The one thing I can tell you that normal is no more. There is no normal, only the "new normal".
Meaning things can change in minutes. Someone who wouldn't raise their hand to another human being, now strikes out at those they love daily. They will say words you never even know they knew.
And they will do things that is completely out of character, because they have a brain disease. They have dementia. And that you can be sure of.
Everything else is a guess. A calculated guess at times, but still a guess. I have no idea what tomorrow brings. As I sit here typing away, I have no ida what tomorrow is....or today for that matter.
Monday, March 9, 2015
I was diagnosed with Early Onset Alzheimer's Disease in June 2010, at the age of 57.
I take 11 pills daily, a whole host of medications, to which none of them are for dementia.
I take medication for anxiety, I take medication for depression, and I take medications to help me sleep. I take medications for nightmares, and I take medications for my nerves.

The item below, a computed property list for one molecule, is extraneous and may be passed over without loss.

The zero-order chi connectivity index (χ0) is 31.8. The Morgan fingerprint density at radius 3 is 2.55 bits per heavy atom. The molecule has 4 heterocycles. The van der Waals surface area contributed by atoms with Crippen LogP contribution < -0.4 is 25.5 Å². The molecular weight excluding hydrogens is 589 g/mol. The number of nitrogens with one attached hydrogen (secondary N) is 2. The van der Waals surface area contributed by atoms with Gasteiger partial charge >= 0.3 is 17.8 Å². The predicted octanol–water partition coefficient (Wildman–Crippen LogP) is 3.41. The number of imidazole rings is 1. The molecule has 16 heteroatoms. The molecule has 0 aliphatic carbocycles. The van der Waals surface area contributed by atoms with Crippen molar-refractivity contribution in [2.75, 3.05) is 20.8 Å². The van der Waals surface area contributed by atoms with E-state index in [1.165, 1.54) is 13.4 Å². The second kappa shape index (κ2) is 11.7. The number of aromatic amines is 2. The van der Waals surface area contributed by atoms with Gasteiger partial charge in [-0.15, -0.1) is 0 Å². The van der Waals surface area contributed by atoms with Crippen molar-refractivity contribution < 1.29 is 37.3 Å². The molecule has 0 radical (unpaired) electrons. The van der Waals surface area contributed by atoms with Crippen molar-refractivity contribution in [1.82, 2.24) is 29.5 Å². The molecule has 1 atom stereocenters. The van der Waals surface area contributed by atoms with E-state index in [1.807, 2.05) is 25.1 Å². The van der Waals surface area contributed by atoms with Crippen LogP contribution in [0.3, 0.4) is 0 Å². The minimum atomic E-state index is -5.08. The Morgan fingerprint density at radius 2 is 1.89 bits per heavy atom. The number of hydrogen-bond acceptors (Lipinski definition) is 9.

At this time I am on no medications for dementia. Why is that? For me it's simple, the symptoms of dementia are as bad, if not worse than the disease itself.
The three main medications directly linked to dementia are Aricept, Namenda, and the Exelon patch. None of these three slow the progression of dementia, as many claim.
Many times the symptoms of dementia are overlooked. The depression, the anxiety, the fear, the loneliness, the stress, the lack of sleep, the lack of being able to make decisions, just to name a few.
I cannot imagine anyone having dementia and not taking medication for its symptoms. Yet many times the focus is on medications to slow the progression, which again there are none.
The one thing the patient absolutely has to stay away from is stress. This of course is next to impossible. The very fact that the person has dementia it is extremely stressful.